Mohandas Karamchand Gandhi was an advocate of India's Swaraj or home rule - a political state free of foreign interference or authority. However, he was greatly influenced by many western thinkers and writers in formulating his theories and non-violent mode of struggle.
While he was introduced to some of them during his time in England, a few others were brought to his attention during his years in South Africa. Here are some names who immensely contributed to Gandhi becoming the "Mahatma."
HENRY DAVID THOREAU
It was during his time in South Africa that Gandhi developed his concept of "Civil Disobedience." It was the time when the Indian population in the African country was fighting the "Asiatic Registration Act" introduced by the colonial government. The law made it mandatory for all Indians over the age of eight to register under it and carry the card provided afterwards all the time - failing which could lead to a fine, a prison term, or deportation.
It was while leading his "Passive Resistance" agitation against the apartheid government's new law that he read Thoreau's essay titled On the Duty of Civil Disobedience. Written in 1849 at the age of 32, the transcendentalist thinker vouched for deliberate resistance from people against unjust laws enforced upon them.
Gandhi was greatly moved by Thoreau's concept that prison is where a just man belongs under an unjust government and referred to him as his "teacher." He even credited the American thinker with giving scientific confirmation to his non-violent mode of agitation.
Ruskin (1819-1900) was an English critic of the Victorian era who was a campaigner against industrial capitalism. Gandhi was introduced to Ruskin's Unto this Last (published in 1860) by his friend Henry Polak during a rail journey from Johannesburg to Durban in June 1904. Gandhi said "the great book" influenced him beyond imagination and transformed his life.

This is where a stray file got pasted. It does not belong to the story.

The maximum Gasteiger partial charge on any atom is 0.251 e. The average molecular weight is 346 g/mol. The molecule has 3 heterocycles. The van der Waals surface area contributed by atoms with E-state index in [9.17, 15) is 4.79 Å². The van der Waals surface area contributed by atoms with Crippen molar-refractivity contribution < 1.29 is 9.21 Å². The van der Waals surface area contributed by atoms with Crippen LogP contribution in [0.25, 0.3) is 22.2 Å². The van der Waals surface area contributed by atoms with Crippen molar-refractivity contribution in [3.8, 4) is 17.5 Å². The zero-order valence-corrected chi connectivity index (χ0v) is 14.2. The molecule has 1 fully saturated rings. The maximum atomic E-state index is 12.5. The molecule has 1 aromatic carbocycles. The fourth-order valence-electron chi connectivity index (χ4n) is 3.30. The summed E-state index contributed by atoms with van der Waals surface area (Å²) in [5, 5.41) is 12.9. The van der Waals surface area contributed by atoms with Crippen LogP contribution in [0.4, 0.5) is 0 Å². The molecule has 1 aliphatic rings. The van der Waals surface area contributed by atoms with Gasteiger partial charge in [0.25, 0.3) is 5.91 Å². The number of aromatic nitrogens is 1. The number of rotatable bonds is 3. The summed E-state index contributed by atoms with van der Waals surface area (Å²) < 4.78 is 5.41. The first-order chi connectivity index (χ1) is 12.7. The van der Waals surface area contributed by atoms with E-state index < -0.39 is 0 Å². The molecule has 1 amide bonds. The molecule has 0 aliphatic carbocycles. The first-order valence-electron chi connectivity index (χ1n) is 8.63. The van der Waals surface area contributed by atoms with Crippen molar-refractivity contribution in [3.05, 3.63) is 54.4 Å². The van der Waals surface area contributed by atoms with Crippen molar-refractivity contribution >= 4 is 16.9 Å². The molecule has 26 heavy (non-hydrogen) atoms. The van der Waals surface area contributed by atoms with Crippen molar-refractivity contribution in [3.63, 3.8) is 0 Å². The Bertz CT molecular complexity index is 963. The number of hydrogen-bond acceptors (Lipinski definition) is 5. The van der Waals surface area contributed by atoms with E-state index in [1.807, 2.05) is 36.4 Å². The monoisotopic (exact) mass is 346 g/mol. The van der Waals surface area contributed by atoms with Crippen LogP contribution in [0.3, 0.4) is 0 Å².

In Gandhian society, physical labour is considered superior to intellectual work and the life of the tiller of the soil and the handicraftsman is considered the life worth living. He adopted this from Ruskin along with the concept that stated that the good of the individual is contained in the good of all.
Gandhi and Tolstoy have been the two greatest exponents of non-violence as a way of life and means of resistance. According to Gandhi, Tolstoy’s The Kingdom of God is Within You (1893) "left an abiding impression" on him and the Russian's idea of “love as law of life” and care for entire mankind greatly moved him. Gandhi named his second ashram in South Africa after Tolstoy where he experimented with methods of Satyagraha.
While being taken to the court in handcuffs following an agitation in Transvaal, he carried with him a copy of The Kingdom of God is Within You. Tolstoy's concept of "Bread Labour" was included among Gandhi's "Ashram vows" and resulted in the formation of the Gandhian principle that makes earning a livelihood by the sweat of the brow mandatory for inmates. The duo had exchanged a few letters before the great writer passed away in 1910 at the age of 82.
It was during his imprisonment during the Transvaal agitation in 1908 that Gandhi was introduced to Socrates' "Apology" -- the textual adaptation of the Athenian philosopher's famous speech while facing a trial in 399 BC.
Though in military language, Socrates expressed his willingness to lay down his life for the cause of his belief (the word Apologia means "defence" in classical Greek). Death shouldn't be a reason to back down from one's objective, he argued.
This idea of self-sacrifice inspired Gandhi to formulate his Satyagraha principles and he called the thinker “a soldier of truth." Gandhi published the Gujarati translation of "Apology" as instalments in Indian Opinion immediately after being released from prison.
RALPH WALDO EMERSON
Gandhi was not just an ardent critic of urbanisation but also a strong advocate of rural life. In his ideal Indian society, communities existed as self-reliant villages which used the very minimum resources to meet everybody's "needs" but not anybody's "wants".
Gandhi adopted this principle from the theories of US thinker Ralph Waldo Emerson (1803-1882), whose philosophy revolved around the principle of self-reliance and moral enhancement. He was introduced to Emerson's writings during his student days in England.